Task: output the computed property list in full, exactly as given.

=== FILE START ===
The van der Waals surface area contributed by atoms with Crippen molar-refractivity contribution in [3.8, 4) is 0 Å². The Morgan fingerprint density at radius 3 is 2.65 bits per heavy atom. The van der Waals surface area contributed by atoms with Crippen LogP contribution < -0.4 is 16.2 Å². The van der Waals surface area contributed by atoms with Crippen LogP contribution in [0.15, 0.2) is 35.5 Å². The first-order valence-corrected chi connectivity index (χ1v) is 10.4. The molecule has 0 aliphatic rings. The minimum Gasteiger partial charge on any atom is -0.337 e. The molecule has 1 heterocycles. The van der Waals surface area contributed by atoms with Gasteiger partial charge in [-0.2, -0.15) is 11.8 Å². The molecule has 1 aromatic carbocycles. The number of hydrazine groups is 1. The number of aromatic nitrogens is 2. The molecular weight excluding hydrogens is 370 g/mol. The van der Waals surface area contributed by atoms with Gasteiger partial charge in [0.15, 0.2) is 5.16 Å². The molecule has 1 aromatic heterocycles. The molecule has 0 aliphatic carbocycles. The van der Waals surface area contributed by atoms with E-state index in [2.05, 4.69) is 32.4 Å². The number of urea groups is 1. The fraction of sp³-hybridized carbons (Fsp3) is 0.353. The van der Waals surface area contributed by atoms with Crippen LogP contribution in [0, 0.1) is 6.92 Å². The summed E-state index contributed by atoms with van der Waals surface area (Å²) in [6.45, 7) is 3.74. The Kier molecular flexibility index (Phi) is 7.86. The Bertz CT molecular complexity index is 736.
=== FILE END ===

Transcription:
The van der Waals surface area contributed by atoms with Crippen molar-refractivity contribution in [3.8, 4) is 0 Å². The Morgan fingerprint density at radius 3 is 2.65 bits per heavy atom. The van der Waals surface area contributed by atoms with Crippen LogP contribution < -0.4 is 16.2 Å². The van der Waals surface area contributed by atoms with Crippen LogP contribution in [0.15, 0.2) is 35.5 Å². The first-order valence-corrected chi connectivity index (χ1v) is 10.4. The molecule has 0 aliphatic rings. The minimum Gasteiger partial charge on any atom is -0.337 e. The molecule has 1 heterocycles. The van der Waals surface area contributed by atoms with Gasteiger partial charge in [-0.2, -0.15) is 11.8 Å². The molecule has 1 aromatic carbocycles. The number of hydrazine groups is 1. The number of aromatic nitrogens is 2. The molecular weight excluding hydrogens is 370 g/mol. The van der Waals surface area contributed by atoms with Gasteiger partial charge in [0.15, 0.2) is 5.16 Å². The molecule has 1 aromatic heterocycles. The molecule has 0 aliphatic carbocycles. The van der Waals surface area contributed by atoms with E-state index in [2.05, 4.69) is 32.4 Å². The number of urea groups is 1. The fraction of sp³-hybridized carbons (Fsp3) is 0.353. The van der Waals surface area contributed by atoms with Crippen LogP contribution in [0, 0.1) is 6.92 Å². The summed E-state index contributed by atoms with van der Waals surface area (Å²) in [6.45, 7) is 3.74. The Kier molecular flexibility index (Phi) is 7.86. The Bertz CT molecular complexity index is 736.